Why Interprofessional Education
Based on feedback and evidence, physicians often find themselves on multidisciplinary teams with little knowledge of roles and responsibilities of their non-MD colleagues. This lack of understanding results in role confusion and can lead to errors and decreased job satisfaction. IPE curriculum offers information on the roles and backgrounds of core members of the interprofessional team.
At Stanford medical school, students are required to participate in Interprofessional Education (IPE) during their first and second years of academic preparation. IPE in the first year is completed through three different models; this program is led by a Sara Stafford, MSN, RN, PCCN. First, the students attend an introductory session that is co-facilitated by a bedside Registered Nurse (RN) and an attending medicine physician (MD). During this session, the students are given an introduction to the reasons why IPE is important and how learning this information can impact their future work as practicing physicians. Using case-based learning design, the students are given a scenario where a patient arrives at the hospital suffering from a stroke. The students are presented different points of the patient’s journey and how other professionals are the leaders of the healthcare team depending on where the patient is at in their experience. One aspect of the case study showcases the fictional patient’s husband who is having to cope with his spouse’s new diagnosis and has started drinking alcohol heavily. The students are then prompted to identify which professional would be best suited to assist with this part of the patient’s plan of care.
For the next part of the experience, the students are then matched with a professional in the hospital with the intention of observing the themes introduced during the introductory session. The facilitators are recruited through means of word of mouth, information booths at Shared Leadership, and previous participation in programs at the medical school. Through a targeted recruitment method, the bedside inpatient RN facilitator participation, increased from ten to fifty-three. The facilitators are provided with direction through being provided with objectives developed during the planning session for the experience. This is by far the favorite part of the entire program and through their evaluations, the students surveyed this aspect as the most valuable. Out of n=67, 54 students responded to the question: “Rate the overall value of the ONE IPE component you were assigned: Nursing” on a Likert scale of 1-5, poor to excellent, the score assigned was 4.13 and the overall score for the Interprofessional Team Care was a 4.12.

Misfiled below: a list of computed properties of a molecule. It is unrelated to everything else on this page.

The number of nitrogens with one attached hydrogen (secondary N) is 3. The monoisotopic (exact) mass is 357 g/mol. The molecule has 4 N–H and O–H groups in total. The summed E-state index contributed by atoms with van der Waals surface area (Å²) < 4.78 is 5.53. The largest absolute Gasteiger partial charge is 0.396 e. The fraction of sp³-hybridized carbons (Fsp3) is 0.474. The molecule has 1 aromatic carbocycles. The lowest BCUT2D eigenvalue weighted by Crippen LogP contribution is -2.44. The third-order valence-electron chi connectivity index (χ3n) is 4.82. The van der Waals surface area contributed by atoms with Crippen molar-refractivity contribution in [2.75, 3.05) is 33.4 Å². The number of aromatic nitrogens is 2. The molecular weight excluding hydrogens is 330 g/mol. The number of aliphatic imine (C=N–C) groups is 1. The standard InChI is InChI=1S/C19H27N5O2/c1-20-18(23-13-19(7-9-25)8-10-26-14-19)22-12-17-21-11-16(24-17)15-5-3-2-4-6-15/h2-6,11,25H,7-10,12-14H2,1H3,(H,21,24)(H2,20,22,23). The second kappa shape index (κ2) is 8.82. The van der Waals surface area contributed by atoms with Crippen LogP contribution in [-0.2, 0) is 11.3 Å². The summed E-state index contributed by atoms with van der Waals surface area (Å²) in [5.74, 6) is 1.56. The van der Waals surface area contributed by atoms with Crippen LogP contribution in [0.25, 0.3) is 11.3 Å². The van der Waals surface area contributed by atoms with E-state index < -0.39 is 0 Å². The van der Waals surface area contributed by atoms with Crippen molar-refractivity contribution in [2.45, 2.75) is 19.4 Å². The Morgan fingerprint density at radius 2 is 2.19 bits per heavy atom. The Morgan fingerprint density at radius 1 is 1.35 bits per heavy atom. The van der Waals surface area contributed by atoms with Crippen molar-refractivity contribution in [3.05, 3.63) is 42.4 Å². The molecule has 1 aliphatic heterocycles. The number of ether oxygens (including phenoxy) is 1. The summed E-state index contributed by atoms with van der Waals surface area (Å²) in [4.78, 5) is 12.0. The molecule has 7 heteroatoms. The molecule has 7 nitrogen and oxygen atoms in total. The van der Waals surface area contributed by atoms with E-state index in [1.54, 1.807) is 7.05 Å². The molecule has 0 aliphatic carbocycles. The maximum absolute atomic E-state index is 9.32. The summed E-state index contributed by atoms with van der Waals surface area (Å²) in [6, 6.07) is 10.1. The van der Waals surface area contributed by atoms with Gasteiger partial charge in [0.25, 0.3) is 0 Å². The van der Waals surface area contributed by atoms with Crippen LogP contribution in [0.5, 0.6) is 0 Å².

The last part of the experience are the videos that were designed in collaboration with a medical school year one student, two attending medicine MDs and Sara Stafford. One part the videos highlight are misconceptions that, from the professional’s perspective, are what can impede quality MD-interprofessional interactions. The next part of the videos are pointers these professionals have for new physicians. The videos provided are from the perspective of nursing, dietary, case management/social worker, pharmacist, and rehab. The content within this section is also aligned with specific education pathways and various regulatory bodies each profession must adhere to.
This program at Stanford was created through an affiliation of leaders from Stanford University and Stanford Healthcare. It was first developed as an initiative from a bedside nurse on E1 and further enhanced through a bedside nurse in the float pool. The program’s success is attributed through meaningful work of multiple professionals who recognize the importance of interprofessional collaboration and teamwork. It continues to be enhanced through mutual collaboration of these professionals and rooted in evidenced-based interprofessional education domains identified by the Institute of Medicine, the American Medical Association, and the American Association of the Colleges of Nursing.
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